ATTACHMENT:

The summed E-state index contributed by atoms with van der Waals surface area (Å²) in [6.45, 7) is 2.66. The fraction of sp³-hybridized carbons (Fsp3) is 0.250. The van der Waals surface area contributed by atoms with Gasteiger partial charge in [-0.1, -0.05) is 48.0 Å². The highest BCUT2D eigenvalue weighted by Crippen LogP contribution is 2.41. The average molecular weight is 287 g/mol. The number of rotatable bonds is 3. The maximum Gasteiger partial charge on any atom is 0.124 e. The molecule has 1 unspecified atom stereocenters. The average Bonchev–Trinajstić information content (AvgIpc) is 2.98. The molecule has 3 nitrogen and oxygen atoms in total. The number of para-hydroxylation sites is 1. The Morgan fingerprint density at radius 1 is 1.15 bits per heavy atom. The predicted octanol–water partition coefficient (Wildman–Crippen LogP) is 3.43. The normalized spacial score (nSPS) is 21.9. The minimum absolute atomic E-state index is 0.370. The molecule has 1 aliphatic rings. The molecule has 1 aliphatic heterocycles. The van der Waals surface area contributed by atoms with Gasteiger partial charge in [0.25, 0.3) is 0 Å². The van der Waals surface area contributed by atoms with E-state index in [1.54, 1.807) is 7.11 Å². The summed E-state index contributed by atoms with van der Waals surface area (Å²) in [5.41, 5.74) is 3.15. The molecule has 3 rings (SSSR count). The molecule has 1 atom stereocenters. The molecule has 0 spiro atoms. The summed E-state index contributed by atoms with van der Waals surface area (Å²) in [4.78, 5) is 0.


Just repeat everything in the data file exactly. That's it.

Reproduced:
The summed E-state index contributed by atoms with van der Waals surface area (Å²) in [6.45, 7) is 2.66. The fraction of sp³-hybridized carbons (Fsp3) is 0.250. The van der Waals surface area contributed by atoms with Gasteiger partial charge in [-0.1, -0.05) is 48.0 Å². The highest BCUT2D eigenvalue weighted by Crippen LogP contribution is 2.41. The average molecular weight is 287 g/mol. The number of rotatable bonds is 3. The maximum Gasteiger partial charge on any atom is 0.124 e. The molecule has 1 unspecified atom stereocenters. The average Bonchev–Trinajstić information content (AvgIpc) is 2.98. The molecule has 3 nitrogen and oxygen atoms in total. The number of para-hydroxylation sites is 1. The Morgan fingerprint density at radius 1 is 1.15 bits per heavy atom. The predicted octanol–water partition coefficient (Wildman–Crippen LogP) is 3.43. The normalized spacial score (nSPS) is 21.9. The minimum absolute atomic E-state index is 0.370. The molecule has 1 aliphatic rings. The molecule has 1 aliphatic heterocycles. The van der Waals surface area contributed by atoms with Gasteiger partial charge in [0.25, 0.3) is 0 Å². The van der Waals surface area contributed by atoms with E-state index in [1.54, 1.807) is 7.11 Å². The summed E-state index contributed by atoms with van der Waals surface area (Å²) in [5.41, 5.74) is 3.15. The molecule has 3 rings (SSSR count). The molecule has 1 atom stereocenters. The molecule has 0 spiro atoms. The summed E-state index contributed by atoms with van der Waals surface area (Å²) in [4.78, 5) is 0.